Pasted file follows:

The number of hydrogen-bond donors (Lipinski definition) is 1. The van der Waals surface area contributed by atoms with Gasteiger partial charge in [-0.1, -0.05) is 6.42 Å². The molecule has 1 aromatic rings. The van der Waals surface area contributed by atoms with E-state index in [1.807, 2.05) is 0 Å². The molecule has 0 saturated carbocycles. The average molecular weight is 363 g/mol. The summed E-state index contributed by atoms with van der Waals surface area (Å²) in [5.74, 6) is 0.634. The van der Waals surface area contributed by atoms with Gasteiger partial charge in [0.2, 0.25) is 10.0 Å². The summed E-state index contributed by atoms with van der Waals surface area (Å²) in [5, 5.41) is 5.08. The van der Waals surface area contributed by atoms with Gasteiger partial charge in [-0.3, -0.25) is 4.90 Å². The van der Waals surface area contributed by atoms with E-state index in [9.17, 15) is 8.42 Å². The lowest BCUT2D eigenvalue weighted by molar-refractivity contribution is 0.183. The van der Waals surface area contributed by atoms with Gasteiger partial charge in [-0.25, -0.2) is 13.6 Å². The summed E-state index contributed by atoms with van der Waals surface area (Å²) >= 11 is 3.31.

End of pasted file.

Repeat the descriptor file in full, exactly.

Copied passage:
The number of hydrogen-bond donors (Lipinski definition) is 1. The van der Waals surface area contributed by atoms with Gasteiger partial charge in [-0.1, -0.05) is 6.42 Å². The molecule has 1 aromatic rings. The van der Waals surface area contributed by atoms with E-state index in [1.807, 2.05) is 0 Å². The molecule has 0 saturated carbocycles. The average molecular weight is 363 g/mol. The summed E-state index contributed by atoms with van der Waals surface area (Å²) in [5.74, 6) is 0.634. The van der Waals surface area contributed by atoms with Gasteiger partial charge in [0.2, 0.25) is 10.0 Å². The summed E-state index contributed by atoms with van der Waals surface area (Å²) in [5, 5.41) is 5.08. The van der Waals surface area contributed by atoms with Gasteiger partial charge in [-0.3, -0.25) is 4.90 Å². The van der Waals surface area contributed by atoms with E-state index in [9.17, 15) is 8.42 Å². The lowest BCUT2D eigenvalue weighted by molar-refractivity contribution is 0.183. The van der Waals surface area contributed by atoms with Gasteiger partial charge in [-0.25, -0.2) is 13.6 Å². The summed E-state index contributed by atoms with van der Waals surface area (Å²) >= 11 is 3.31.